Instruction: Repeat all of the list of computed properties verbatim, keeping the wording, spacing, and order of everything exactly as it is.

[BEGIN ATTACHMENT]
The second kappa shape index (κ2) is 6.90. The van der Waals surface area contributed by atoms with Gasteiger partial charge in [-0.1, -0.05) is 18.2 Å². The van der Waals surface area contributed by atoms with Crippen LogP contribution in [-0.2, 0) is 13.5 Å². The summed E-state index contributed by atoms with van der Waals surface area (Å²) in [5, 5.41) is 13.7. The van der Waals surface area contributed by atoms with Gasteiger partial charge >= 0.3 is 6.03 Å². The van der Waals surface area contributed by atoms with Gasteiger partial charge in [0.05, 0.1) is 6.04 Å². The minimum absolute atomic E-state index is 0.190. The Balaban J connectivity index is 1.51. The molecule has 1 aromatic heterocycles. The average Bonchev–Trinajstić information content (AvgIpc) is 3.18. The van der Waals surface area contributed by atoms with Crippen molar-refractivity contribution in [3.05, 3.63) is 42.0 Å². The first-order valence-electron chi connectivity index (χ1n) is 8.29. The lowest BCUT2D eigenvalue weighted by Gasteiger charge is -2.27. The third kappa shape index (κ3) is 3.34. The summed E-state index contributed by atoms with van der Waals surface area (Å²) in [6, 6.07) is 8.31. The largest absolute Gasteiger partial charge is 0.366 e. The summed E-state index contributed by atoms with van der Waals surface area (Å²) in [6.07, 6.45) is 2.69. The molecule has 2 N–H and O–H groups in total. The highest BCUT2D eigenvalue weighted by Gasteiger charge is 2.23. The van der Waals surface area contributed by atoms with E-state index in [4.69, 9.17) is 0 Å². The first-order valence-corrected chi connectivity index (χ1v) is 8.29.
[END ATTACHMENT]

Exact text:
The second kappa shape index (κ2) is 6.90. The van der Waals surface area contributed by atoms with Gasteiger partial charge in [-0.1, -0.05) is 18.2 Å². The van der Waals surface area contributed by atoms with Crippen LogP contribution in [-0.2, 0) is 13.5 Å². The summed E-state index contributed by atoms with van der Waals surface area (Å²) in [5, 5.41) is 13.7. The van der Waals surface area contributed by atoms with Gasteiger partial charge >= 0.3 is 6.03 Å². The van der Waals surface area contributed by atoms with Gasteiger partial charge in [0.05, 0.1) is 6.04 Å². The minimum absolute atomic E-state index is 0.190. The Balaban J connectivity index is 1.51. The molecule has 1 aromatic heterocycles. The average Bonchev–Trinajstić information content (AvgIpc) is 3.18. The van der Waals surface area contributed by atoms with Crippen molar-refractivity contribution in [3.05, 3.63) is 42.0 Å². The first-order valence-electron chi connectivity index (χ1n) is 8.29. The lowest BCUT2D eigenvalue weighted by Gasteiger charge is -2.27. The third kappa shape index (κ3) is 3.34. The summed E-state index contributed by atoms with van der Waals surface area (Å²) in [6, 6.07) is 8.31. The largest absolute Gasteiger partial charge is 0.366 e. The summed E-state index contributed by atoms with van der Waals surface area (Å²) in [6.07, 6.45) is 2.69. The molecule has 2 N–H and O–H groups in total. The highest BCUT2D eigenvalue weighted by Gasteiger charge is 2.23. The van der Waals surface area contributed by atoms with E-state index in [4.69, 9.17) is 0 Å². The first-order valence-corrected chi connectivity index (χ1v) is 8.29.